Yeah, the reboot was a bad plan. How about “Spider-Man 4” with a new cast, no origin story and a 120-minute running time…credits and all. That’s my advice, and I’m sticking to it. Still, I couldn’t help but think about how “The Amazing Spider-Man” played to those who haven’t seen the original trilogy. But who are those people, and what demographic do they belong to? I mean, even if you were seven years old when “Spider-Man 3” was released, you’ve seen it on cable or DVD, right? Those kids are still only twelve, so why relaunch the franchise so soon? Wasting my breath, I guess—after all, it’s a done deal. Must I take you through the humble beginnings of Peter Parker? Orphaned as a young boy, raised by his aunt and uncle, bitten by a radioactive spider…a superhero is born. This time around the screenplay is a bit coy with “exactly what did happen with Peter’s parents”, but no matter. It’s the same basic storyline, with a couple of plot points tweaked slightly to make it seem brand, shiny new. This installment goes the reptilian route with the Lizard as super-villian…aka Dr. Curt Conners(Rhys Ifans).
In a nutshell, reptiles regenerate limbs and Dr. Conners is missing an arm, so you know immediately where this “experiment gone awry” is heading. I found some real poignancy in the story of Flint Marko/the Sandman in the unfairly maligned “Spider-Man 3″(I also consider the almost-universally praised “Spider-Man 2” somewhat overrated—so what the heck do I know anyway.)…not so much with the tale of the Lizard. Peter Parker/Spider-Man has two prominent girlfriends in the comic books, and after 3 films with Mary Jane Watson(Kirsten Dunst), the reboot focuses on Gwen Stacy(Emma Stone). The 23 year-old Stone seemed much more authentic as a high schooler in last year’s “The Help”(in which she was actually college age)than she does here. Her super-confident approach to the character was much too adult for my taste, and I guess the blame should go to ironically named director Marc Webb, because Stone is a capable performer. It’s also impossible to keep yourself from playing shop-and-compare in this franchise re-start: Sally Field is our new Aunt May replacing Rosemary Harris, and Martin Sheen is Uncle Ben, taking over from recently deceased Oscar-winning actor Cliff Robertson. Am I biased for preferring the older gang to Captain Willard and the Flying Nun? And can “(500) Days of Summer” director Webb hope to ably supplant genre expert Sam Raimi? Is it even humanly possible to miss James Franco? Yet, all of that and more applies, so “The Amazing Spider-Man”, while pretty good, left me somewhat underwhelmed.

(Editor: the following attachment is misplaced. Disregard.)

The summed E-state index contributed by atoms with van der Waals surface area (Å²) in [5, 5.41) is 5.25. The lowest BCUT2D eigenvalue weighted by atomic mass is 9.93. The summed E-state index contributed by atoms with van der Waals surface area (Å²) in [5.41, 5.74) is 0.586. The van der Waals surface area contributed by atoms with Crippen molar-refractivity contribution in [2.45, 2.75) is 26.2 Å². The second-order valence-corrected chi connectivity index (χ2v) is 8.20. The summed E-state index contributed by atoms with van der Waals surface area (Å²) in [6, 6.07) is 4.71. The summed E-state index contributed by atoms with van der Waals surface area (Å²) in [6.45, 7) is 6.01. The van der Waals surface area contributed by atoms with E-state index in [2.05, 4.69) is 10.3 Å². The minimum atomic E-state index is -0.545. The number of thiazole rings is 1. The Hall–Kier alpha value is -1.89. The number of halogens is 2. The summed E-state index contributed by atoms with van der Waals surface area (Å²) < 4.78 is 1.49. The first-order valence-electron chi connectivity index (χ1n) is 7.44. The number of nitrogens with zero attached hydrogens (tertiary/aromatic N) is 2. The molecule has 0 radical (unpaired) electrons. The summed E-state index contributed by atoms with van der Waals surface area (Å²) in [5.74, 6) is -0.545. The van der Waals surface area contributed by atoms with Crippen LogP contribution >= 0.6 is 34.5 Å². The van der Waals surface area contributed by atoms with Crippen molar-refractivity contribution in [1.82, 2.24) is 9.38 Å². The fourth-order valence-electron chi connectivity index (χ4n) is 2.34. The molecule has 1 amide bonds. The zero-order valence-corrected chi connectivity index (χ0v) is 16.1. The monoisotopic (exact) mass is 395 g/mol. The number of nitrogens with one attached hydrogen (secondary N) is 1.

What’s right about “The Amazing Spider-Man” falls on the shoulders of Andrew Garfield—and he is so right. Alternating shy put-upon nerd, emerging super-hero and acerbic wise-ass hats—and sometimes mixing them all together—he makes the “new” character sing. No disparagement to the fine Tobey Maguire from the 2002-2007 series, but Garfield is a superb update to the iconic webslinger. The 3D effects are just cool enough, with my current edict being to catch it with the added dimension in theaters because I can always watch it in 2D at home on DVD four months down the line. You’ll see all that money spent(over 200 million dollars)up on the screen, although there is just as much film spent romancing Gwen as there is fighting bad guys. I do look forward to the further adventures of “The Amazing Spider-Man”(two sequels already scheduled), with the origin story now out-of-the-way and a hopefully more streamlined running time. Maybe Emma Stone will grow on me too. But even though I sometimes really like her(sorry), I doubt that I’ll warm up to Sally Field’s version of Aunt May. Hey, you can’t expect to please everybody.